Madonna From Russia, by Yuri Druzhnikov, translated by Thomas Moore

A preposterous tale populated by cardboard cut-out caricatures
Click to follow

Picaresque tales with plots that depend on misunderstandings between Russians (or Ukrainians) and the English (or Americans) almost form a genre of their own. The archetypal such tale, Leskov's "The Steel Flea", owes its greatness to the brilliant malapropisms through which Leskov mocks both the brutality of Russian bureaucracy and the weirdness, to an outsider, of English ways. Other examples are Anthony Burgess's Honey for the Bears, Zinovy Zinik's The Mushroom-picker and, recently, Marina Lewycka's A Short History of Tractors in Ukrainian.

These works, for all their wit, are more serious than they first appear. Burgess's novel represents the collapse of his own marriage; Zinik's title alludes to the mushroom clouds of nuclear explosions; Lewycka includes an account of a Ukrainian family's wartime experiences.

Madonna from Russia is both less witty and less serious. This account of the Californian adventures of Lily Bourbon, a 96-year-old Russian femme fatale and former mistress of Lenin, able to turn her hand to everything from prostitution to socialist realist verse, grows not only more preposterous with each chapter, but also duller. What moves the reader of Lewycka's novel is the way the most apparently stereotypical characters become real - as if forced, kicking and screaming, to recognise one another's humanity. Druzhnikov's characters do the opposite; even as caricatures, they grow sketchier.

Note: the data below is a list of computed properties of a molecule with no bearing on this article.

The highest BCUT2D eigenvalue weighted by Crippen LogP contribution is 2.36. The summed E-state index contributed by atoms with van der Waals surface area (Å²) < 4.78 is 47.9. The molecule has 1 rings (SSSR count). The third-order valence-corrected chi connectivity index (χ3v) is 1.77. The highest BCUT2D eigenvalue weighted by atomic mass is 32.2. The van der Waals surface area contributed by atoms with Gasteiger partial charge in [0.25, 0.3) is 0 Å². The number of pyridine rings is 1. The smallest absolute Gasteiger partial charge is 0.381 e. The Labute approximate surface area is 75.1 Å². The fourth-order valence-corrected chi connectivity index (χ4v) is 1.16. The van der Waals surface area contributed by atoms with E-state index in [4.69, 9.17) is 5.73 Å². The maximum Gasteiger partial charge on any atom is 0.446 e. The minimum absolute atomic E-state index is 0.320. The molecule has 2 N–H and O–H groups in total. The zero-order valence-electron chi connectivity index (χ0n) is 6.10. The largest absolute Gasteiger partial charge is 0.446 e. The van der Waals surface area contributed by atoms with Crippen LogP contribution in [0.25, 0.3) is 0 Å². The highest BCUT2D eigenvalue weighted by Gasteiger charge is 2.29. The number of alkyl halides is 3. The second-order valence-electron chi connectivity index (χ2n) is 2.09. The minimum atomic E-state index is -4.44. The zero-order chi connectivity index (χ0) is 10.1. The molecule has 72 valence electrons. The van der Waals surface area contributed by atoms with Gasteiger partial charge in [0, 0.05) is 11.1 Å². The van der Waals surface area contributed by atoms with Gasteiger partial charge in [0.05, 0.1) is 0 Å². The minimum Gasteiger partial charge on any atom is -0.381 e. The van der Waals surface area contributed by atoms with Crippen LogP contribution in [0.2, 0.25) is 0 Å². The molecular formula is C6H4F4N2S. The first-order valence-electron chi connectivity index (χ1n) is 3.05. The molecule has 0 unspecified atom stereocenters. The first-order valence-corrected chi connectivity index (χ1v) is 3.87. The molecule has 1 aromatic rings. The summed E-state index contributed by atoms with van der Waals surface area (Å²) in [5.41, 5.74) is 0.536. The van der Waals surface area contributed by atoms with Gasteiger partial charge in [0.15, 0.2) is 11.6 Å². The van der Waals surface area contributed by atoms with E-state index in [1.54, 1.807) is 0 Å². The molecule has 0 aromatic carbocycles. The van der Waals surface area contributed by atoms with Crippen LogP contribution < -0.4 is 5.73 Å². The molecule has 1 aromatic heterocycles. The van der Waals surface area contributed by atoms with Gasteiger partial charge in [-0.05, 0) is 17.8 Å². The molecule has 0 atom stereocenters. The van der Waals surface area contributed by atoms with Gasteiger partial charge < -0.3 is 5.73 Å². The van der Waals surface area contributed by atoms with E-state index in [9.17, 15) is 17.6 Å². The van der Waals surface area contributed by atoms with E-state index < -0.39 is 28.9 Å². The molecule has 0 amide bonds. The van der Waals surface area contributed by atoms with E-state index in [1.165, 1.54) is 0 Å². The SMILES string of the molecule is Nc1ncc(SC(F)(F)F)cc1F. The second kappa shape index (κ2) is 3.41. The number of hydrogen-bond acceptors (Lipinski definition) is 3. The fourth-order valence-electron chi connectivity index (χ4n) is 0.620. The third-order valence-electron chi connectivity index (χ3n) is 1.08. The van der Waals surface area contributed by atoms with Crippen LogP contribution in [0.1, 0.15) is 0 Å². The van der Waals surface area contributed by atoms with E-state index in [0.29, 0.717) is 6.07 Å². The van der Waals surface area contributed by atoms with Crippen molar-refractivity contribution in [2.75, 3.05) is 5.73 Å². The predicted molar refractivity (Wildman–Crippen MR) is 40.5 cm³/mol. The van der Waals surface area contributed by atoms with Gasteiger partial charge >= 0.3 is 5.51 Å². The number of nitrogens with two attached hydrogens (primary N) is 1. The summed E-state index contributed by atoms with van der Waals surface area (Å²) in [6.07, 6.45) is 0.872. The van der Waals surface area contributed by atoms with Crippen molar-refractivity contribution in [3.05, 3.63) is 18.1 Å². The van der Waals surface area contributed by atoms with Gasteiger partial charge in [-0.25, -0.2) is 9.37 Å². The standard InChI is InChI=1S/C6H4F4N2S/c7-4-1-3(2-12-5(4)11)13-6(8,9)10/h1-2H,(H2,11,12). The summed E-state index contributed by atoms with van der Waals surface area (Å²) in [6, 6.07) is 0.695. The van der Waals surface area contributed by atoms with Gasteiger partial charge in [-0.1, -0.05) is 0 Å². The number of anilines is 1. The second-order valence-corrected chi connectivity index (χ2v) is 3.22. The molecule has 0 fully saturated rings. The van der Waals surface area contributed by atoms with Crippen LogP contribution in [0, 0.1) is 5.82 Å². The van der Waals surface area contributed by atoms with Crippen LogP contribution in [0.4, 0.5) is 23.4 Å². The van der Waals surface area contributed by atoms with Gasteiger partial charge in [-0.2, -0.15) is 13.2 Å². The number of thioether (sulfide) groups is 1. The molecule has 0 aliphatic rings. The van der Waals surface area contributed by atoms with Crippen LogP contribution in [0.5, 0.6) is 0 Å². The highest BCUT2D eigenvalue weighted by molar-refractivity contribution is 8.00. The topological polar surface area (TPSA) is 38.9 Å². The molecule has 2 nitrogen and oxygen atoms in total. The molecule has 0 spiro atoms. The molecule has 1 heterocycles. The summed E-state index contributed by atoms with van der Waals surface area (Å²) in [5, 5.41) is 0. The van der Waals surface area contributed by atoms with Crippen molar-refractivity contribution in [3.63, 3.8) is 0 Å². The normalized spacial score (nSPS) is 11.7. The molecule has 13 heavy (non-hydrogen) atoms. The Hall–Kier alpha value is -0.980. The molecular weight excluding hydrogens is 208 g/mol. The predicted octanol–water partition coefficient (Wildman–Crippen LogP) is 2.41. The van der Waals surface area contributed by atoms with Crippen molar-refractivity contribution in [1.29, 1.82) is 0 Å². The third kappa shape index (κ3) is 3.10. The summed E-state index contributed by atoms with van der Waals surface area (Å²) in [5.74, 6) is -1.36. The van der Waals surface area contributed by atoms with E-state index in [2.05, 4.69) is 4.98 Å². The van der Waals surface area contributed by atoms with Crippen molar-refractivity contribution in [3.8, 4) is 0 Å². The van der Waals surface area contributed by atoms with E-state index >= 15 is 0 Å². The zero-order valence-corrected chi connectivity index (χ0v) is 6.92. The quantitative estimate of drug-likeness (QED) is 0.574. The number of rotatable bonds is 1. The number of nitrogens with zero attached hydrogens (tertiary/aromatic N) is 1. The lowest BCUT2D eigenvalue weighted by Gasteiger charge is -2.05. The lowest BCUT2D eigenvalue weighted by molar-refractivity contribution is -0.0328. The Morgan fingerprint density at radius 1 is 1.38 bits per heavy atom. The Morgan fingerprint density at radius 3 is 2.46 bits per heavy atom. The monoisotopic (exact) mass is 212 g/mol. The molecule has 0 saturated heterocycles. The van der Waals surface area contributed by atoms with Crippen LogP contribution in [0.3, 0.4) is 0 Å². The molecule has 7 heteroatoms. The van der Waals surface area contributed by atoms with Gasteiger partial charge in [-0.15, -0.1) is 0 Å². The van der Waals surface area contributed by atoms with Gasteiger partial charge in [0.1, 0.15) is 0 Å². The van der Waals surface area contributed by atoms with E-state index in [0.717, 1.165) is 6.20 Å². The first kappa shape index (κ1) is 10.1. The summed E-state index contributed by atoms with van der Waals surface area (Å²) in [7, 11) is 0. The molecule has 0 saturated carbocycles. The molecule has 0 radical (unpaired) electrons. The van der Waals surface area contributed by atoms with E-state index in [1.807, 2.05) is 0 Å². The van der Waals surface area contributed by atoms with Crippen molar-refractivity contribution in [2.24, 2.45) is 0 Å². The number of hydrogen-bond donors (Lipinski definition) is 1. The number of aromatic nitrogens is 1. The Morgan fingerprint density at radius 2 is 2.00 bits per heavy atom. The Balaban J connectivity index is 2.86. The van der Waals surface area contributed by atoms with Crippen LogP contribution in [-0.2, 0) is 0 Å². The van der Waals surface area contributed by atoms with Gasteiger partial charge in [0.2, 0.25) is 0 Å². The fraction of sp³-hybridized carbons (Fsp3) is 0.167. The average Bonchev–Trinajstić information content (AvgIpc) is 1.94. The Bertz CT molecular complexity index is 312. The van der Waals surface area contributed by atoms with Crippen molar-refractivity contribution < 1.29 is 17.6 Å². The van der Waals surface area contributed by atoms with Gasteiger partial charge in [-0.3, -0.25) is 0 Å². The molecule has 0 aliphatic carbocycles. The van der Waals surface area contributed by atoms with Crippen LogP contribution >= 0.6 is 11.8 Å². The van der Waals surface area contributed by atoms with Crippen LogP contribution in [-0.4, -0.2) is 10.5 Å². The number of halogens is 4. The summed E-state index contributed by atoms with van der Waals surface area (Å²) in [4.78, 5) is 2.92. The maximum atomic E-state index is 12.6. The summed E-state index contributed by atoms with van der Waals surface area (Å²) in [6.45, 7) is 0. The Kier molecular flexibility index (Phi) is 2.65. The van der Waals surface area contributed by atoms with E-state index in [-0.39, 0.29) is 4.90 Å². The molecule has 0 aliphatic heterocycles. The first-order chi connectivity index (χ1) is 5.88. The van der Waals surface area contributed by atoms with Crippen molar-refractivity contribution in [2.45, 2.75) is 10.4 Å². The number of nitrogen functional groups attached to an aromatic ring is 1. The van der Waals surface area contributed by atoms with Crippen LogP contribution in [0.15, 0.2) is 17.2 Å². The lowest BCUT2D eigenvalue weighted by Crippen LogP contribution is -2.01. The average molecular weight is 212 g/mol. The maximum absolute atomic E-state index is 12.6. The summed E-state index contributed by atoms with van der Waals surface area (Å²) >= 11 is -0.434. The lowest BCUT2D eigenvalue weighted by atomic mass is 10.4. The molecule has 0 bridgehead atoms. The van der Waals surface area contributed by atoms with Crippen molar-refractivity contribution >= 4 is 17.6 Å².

Druzhnikov's best-known novel, Angels on the Head of a Pin, set in Moscow in 1969 and written before he emigrated in 1977, was praised by Solzhenitsyn and Isaac Bashevis Singer. Either their praise is unjustified, or his talents have declined. Here the observations about modern America are ponderous: "Flirtation and courting are now termed sexual harassment. The difference between the sexes is preserved only in that American men shave their faces, while the women shave their legs."

The jokes about the Soviet Union are no less ponderous. After one of Lily's verses for Soviet schoolchildren, which ends "But if enemies attack our Motherland, / Stalin the Great will lead us to the fray!", the narrator tells us that "in later editions Lenin replaced Stalin and then... Pushkin did, while it seems that Brezhnev was never vouchsafed the honour". Readers who know nothing about the Soviet Union may feel puzzled by this sentence; readers with some knowledge will feel that they have read this kind of thing before.